By Michael Baker, Managing Director, Scope Risk Solutions GmbH, part of the Scope Group
What for you are the benefits of attending a conference like ‘Risk EMEA’ and what can attendees expect to learn from your session?
One of the biggest benefits is the opportunity for “cross-fertilisation”, by which I mean learning from subject matter experts in different areas of credit risk, such as consumer lending, structured finance or large corporates, and whose organisations have different risk appetites and exposures. Personally, I am focussed on lending to large and mid-sized corporates.
Whilst I don’t know what delegates don’t know, I hope they will obtain insights on the benefits of technology already being captured, those on the horizon and those which might be “pipe dreams”.
In your opinion, how is technology changing approaches to credit risk?
The biggest impact of the advances in computing power has been the ability to assemble so-called “Big Data” and then to analyse and interrogate it efficiently. Automated decision-making has been of benefit to consumer lenders in particular. The impact on corporate credit analysis has been less pronounced, but we are seeing an improved ability to supplement fundamental analysis of financial statements with more forward-looking indicators, derived from both public and private data. Examples are greater use of key word searches and analysis of payment behaviour. The roll-out of xBRL in many geographies has also been positive
Have AI and machine learning had much of an impact on credit risk? What key challenges have arisen since their introduction?
The initial impact has been on the asset classes where the borrowers are more homogeneous – consumer finance and SME lending. The impact on corporate lending will be on the identification and analysis of “Alternative Data” – information that provides leading indicators of a firm’s performance well in advance of the publication of the financial statements. Examples are using Machine Learning to power “key word” searches of social media, using technology to predict economic activity via air pollution (and thus macro-economic trends) or better analysing payment behaviour.
The challenges are manifold. Certain players are in the prime position to exploit big data – Google, Amazon, eBay and large supermarkets, rather than traditional banks. The regulatory environment is struggling to keep up with the pace of change. As Professor Fei-Fei Li of Stanford University puts it: “There’s nothing artificial about AI…It’s inspired by people, it’s created by people, and—most importantly—it impacts people. It is a powerful tool we are only just beginning to understand, and that is a profound responsibility.” Regulators and traditional lenders are faced with a skills shortage, exacerbated by organisational cultures which are quite different from the firms in the forefront of AI.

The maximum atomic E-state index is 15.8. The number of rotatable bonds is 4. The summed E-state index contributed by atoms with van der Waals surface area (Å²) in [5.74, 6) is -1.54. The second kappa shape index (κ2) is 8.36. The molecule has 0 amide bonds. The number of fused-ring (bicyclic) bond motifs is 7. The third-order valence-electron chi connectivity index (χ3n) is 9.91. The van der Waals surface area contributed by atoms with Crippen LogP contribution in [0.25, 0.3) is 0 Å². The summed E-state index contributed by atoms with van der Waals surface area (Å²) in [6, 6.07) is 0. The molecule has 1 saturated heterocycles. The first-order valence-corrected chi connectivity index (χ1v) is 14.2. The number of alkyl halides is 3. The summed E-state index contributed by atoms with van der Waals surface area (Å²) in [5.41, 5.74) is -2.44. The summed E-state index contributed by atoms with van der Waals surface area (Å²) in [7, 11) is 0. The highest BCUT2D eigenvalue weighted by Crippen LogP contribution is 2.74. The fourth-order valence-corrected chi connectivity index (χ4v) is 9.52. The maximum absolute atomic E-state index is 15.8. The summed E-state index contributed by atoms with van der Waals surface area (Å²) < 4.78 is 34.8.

Could the application of artificial intelligence help new modelling techniques? What would be the key benefits of this?
The continued increase of computing power may well help develop new modelling techniques, although in my opinion the techniques to date have evolved rather than been revolutionised – certainly it is now easier to identify clusters in data and generally recognise patterns. At present we are in the midst of a crisis and no doubt slow-moving credit risk models will not have predicted the defaults observed.
If indeed we move to a “new normal” historic data may no longer be as relevant and building new datasets which are both deep and wide will be most helpful. That said, until this year, models in common usage were performing to quite a high degree of accuracy, so the upside in terms of both unwise lending avoided, good loans not advanced and the associated pricing might be limited.
What do you see ahead for technology advances within credit risk?
I think Natural Language Processing (NLP) will improve and contribute more to corporate analysis, both in terms of examining Reports & Accounts and in creating and analysing alternative data. It will facilitate analysis of social media, websites and search engines. That said, firms might modify their behaviour in the light of such changes. Certain players (e.g. supply chain finance specialists or credit insurers) are in possession of particular elements of data and should be able to leverage that further. As lenders gain more timely access to management accounts via Cloud Accounting, Open Banking and possibly Enterprise Resource Planning (ERP) and CRM systems they can use AI to formulate more forward-looking indicators to supplement traditional fundamental analysis.